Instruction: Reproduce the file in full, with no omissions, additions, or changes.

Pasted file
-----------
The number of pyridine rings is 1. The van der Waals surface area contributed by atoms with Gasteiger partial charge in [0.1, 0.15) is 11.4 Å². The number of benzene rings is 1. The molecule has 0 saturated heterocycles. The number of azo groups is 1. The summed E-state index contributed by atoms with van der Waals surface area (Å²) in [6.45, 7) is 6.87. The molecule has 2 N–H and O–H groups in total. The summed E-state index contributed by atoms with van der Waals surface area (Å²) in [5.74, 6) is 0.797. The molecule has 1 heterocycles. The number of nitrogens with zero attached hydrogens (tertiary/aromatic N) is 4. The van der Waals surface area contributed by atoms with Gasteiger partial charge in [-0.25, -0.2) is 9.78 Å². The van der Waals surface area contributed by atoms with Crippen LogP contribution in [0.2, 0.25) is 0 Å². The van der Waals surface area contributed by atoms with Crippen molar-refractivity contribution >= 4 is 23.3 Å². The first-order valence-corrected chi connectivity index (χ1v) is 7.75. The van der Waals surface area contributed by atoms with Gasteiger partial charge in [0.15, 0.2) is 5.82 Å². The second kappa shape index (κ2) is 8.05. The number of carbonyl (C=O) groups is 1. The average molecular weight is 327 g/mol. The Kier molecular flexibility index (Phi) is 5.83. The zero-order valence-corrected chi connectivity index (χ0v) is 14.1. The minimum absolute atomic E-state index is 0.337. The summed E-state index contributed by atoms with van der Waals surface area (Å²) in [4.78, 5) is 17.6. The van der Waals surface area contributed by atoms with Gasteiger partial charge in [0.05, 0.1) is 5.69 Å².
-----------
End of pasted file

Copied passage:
The number of pyridine rings is 1. The van der Waals surface area contributed by atoms with Gasteiger partial charge in [0.1, 0.15) is 11.4 Å². The number of benzene rings is 1. The molecule has 0 saturated heterocycles. The number of azo groups is 1. The summed E-state index contributed by atoms with van der Waals surface area (Å²) in [6.45, 7) is 6.87. The molecule has 2 N–H and O–H groups in total. The summed E-state index contributed by atoms with van der Waals surface area (Å²) in [5.74, 6) is 0.797. The molecule has 1 heterocycles. The number of nitrogens with zero attached hydrogens (tertiary/aromatic N) is 4. The van der Waals surface area contributed by atoms with Gasteiger partial charge in [-0.25, -0.2) is 9.78 Å². The van der Waals surface area contributed by atoms with Crippen LogP contribution in [0.2, 0.25) is 0 Å². The van der Waals surface area contributed by atoms with Crippen molar-refractivity contribution >= 4 is 23.3 Å². The first-order valence-corrected chi connectivity index (χ1v) is 7.75. The van der Waals surface area contributed by atoms with Gasteiger partial charge in [0.15, 0.2) is 5.82 Å². The second kappa shape index (κ2) is 8.05. The number of carbonyl (C=O) groups is 1. The average molecular weight is 327 g/mol. The Kier molecular flexibility index (Phi) is 5.83. The zero-order valence-corrected chi connectivity index (χ0v) is 14.1. The minimum absolute atomic E-state index is 0.337. The summed E-state index contributed by atoms with van der Waals surface area (Å²) in [4.78, 5) is 17.6. The van der Waals surface area contributed by atoms with Gasteiger partial charge in [0.05, 0.1) is 5.69 Å².